On May 24th, 2017 the project kickoff for Nikeza was live streamed. The kickoff involved several motivated developers that I’d met during my campaign to learn functional programming. I attempted to assemble these developers into a team so that I could not only advance my campaign to learn Functional Programming, but also to build an application by applying what I’d learned.
I was already familiar with F#. Hence, I had performed several code katas and had even built some sample mobile applications with it using Xamarin tools. However, Xamarin relied on Object Oriented Programming which conflicted with my campaign to learn Functional Programming. Thus, I wanted to build an actual application by applying the lessons I’d learned from Functional Programming. In this article, I will discuss the server that I built using F#.
Here’s a screenshot of the app:
The requirements for the application were the following:
- Browse experts
- Subscribe to an expert’s activity feed
- Access expert’s content (via topic)
- Set featured links
- Set featured topics
- Set data sources (i.e. YouTube, WordPress, StackOverflow, etc.)
- Periodically checks for new content from an expert’s data source collection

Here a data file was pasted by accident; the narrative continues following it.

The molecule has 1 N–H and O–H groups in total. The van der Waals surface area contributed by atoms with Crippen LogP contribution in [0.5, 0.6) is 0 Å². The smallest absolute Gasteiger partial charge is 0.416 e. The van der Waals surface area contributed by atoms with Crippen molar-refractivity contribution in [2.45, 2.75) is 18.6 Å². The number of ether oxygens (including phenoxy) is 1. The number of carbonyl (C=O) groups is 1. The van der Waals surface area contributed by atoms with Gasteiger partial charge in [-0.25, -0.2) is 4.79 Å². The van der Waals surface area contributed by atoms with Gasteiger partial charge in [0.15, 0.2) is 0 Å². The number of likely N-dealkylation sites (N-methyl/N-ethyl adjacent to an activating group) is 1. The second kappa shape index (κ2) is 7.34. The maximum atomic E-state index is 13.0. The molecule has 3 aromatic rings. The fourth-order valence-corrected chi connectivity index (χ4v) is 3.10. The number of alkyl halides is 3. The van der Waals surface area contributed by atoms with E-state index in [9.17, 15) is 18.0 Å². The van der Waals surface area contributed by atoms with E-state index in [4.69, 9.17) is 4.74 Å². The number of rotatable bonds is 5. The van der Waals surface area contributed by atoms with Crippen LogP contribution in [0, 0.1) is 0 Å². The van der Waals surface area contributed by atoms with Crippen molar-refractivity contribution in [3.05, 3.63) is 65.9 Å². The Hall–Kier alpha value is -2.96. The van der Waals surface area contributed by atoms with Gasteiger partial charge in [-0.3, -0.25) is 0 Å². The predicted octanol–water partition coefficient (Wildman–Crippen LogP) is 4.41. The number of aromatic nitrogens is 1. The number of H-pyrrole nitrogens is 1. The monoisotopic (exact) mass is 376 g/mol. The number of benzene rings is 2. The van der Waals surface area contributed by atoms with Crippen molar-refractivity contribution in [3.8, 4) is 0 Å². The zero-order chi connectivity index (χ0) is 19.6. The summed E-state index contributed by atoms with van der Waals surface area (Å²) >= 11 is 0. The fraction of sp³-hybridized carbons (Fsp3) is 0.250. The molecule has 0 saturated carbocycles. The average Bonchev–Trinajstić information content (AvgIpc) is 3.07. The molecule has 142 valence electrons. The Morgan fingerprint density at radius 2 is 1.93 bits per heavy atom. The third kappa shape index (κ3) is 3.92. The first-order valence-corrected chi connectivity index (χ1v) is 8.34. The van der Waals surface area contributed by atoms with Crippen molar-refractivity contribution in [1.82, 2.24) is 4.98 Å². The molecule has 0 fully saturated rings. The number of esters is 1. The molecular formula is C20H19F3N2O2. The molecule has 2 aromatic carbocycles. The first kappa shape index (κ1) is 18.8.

Based on the requirements defined above, this application was a typical CRUD app. In addition, this app wasn’t mission critical, didn’t handle money, and did not have long running workflows. In other words, there was no need for audit controls. Therefore, I didn’t have to entertain an architecture dependent on sagas or event sourcing. However, decisions were made for the app to be future proof.
For business and marketing reasons, the team decided that Nikeza should be a .Net Core application. Hence, we weren’t sure if the .Net framework was going to be considered legacy in the next five years. However, we soon realized that the combination of using .Net Core with F# would likely result in not-so-spectacular code at the Data Access Layer of the system. Hence, the SQL TypeProvider wasn’t yet ready for .Net Core when we decided to build Nikeza. We also considered Entity Framework Core as an alternative to using the Sql TypeProvider. Unfortunately, we learned that Entity Framework Core didn’t provide 1st-class support for F# either. As a result, we surrendered our ambitions and resorted to using ADO.Net.
The overall architecture looks something like this:
The following commands support user requirements: